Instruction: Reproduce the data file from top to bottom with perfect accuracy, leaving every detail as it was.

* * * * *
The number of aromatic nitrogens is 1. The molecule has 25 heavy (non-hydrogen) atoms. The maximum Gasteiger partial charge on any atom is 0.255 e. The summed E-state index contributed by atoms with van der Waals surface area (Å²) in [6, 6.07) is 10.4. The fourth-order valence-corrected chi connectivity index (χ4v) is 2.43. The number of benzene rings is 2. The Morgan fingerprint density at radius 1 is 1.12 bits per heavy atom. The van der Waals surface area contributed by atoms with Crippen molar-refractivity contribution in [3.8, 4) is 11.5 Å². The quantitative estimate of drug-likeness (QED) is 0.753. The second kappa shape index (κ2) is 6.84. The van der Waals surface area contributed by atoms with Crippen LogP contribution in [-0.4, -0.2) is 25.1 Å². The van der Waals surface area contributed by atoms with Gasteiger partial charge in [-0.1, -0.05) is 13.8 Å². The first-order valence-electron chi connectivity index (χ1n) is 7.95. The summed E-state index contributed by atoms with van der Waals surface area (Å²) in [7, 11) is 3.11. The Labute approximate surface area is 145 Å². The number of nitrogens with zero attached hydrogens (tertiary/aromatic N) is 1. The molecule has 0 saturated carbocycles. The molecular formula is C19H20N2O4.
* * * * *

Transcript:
The number of aromatic nitrogens is 1. The molecule has 25 heavy (non-hydrogen) atoms. The maximum Gasteiger partial charge on any atom is 0.255 e. The summed E-state index contributed by atoms with van der Waals surface area (Å²) in [6, 6.07) is 10.4. The fourth-order valence-corrected chi connectivity index (χ4v) is 2.43. The number of benzene rings is 2. The Morgan fingerprint density at radius 1 is 1.12 bits per heavy atom. The van der Waals surface area contributed by atoms with Crippen molar-refractivity contribution in [3.8, 4) is 11.5 Å². The quantitative estimate of drug-likeness (QED) is 0.753. The second kappa shape index (κ2) is 6.84. The van der Waals surface area contributed by atoms with Crippen LogP contribution in [-0.4, -0.2) is 25.1 Å². The van der Waals surface area contributed by atoms with Gasteiger partial charge in [-0.1, -0.05) is 13.8 Å². The first-order valence-electron chi connectivity index (χ1n) is 7.95. The summed E-state index contributed by atoms with van der Waals surface area (Å²) in [7, 11) is 3.11. The Labute approximate surface area is 145 Å². The number of nitrogens with zero attached hydrogens (tertiary/aromatic N) is 1. The molecule has 0 saturated carbocycles. The molecular formula is C19H20N2O4.